JC Chasez and his lingerie-clad gals put on a great show for a sparse house at Roseland.
May 14, 2004 -- IF JC Chasez weren't the consummate pro, he might have walked off the stage at the Roseland Ballroom Wednesday when he realized he was performing for a measly 1,000 fans - in a club that usually packs in more than 3,000.
Instead, the *NSYNCer, now on a solo tour, put on a terrific concert and thanked those who came instead of punishing those who ignored the gig.
In a moment of self-doubt, a conquered Chasez faced the females who pressed toward the stage, telling them, "I don't know about this, but I'm going to ride this thing till the wheels fall off."
He did, through the many fast tunes, sappy ballads and even his oddball Sting-meets-Marley reggae number, "Everything You Want."
The stage was set with padded walls and the backup band members were dressed in orderly scrubs to conjure images of a mental hospital. (His solo album is titled "Schizophrenic.")
Yet, because of the sexually charged songs on the disc, and Chasez's quartet of girly-show dancers who strutted in lingerie, Roseland felt more like the Paris' Crazy Horse Saloon than a crazy house.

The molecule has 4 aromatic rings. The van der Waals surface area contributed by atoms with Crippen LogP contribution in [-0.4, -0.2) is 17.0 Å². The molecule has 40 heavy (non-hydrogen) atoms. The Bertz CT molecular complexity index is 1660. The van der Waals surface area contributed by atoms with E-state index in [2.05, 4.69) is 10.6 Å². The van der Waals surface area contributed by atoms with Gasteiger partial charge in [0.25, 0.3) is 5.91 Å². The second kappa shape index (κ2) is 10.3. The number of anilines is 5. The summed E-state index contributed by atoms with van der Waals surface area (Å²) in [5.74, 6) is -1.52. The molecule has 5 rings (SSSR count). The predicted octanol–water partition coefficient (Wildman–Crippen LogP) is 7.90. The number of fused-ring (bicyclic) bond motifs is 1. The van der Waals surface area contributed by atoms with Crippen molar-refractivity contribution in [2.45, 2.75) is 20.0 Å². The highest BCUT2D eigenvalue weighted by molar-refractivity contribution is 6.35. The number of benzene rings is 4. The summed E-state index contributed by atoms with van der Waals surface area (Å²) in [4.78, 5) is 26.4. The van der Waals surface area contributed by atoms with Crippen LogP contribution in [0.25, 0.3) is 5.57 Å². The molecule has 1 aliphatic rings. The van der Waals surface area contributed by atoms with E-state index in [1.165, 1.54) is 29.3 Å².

That was clear from the first tune, "All Day Long I Dream About Sex," when Chasez hit the stage running, all in white, as his ladies in black lace swirled around him.
The guy is a fine singer who performed every song during the brief but explosive 75-minute set. Still, as good as his voice was (especially on the ballad "Dear Goodbye"), his dancing stole the show.
At times, he had the same easy, everyman elegance that was Gene Kelly's trademark as a hoofer.
That comparison was easiest to see when Chasez worked the electronic funk "One Night Stand" dressed in pimpadelic high fashion, treating the risquÃ© number with the same deliberation that Kelly gave his classic routine for "Singing in the Rain."
The song was an early show highlight, as was his equally spicy number "Blowing Me Up (With Her Love)," when the Chasez dancers illustrated a number of chapters in the Kama Sutra as the man sang. As Dr. Freud would attest, sometimes dreams have deep meanings and sometimes a cigar is just a cigar.
Earlier this year, Chasez played a pair of sold-out shows at Irving Plaza. He could have done the smaller club again with a full house, but the tiny Irving stage restricted this well-rehearsed, finely crafted song 'n' dance performance. If you only get to hear him sing, you experience only half the show.
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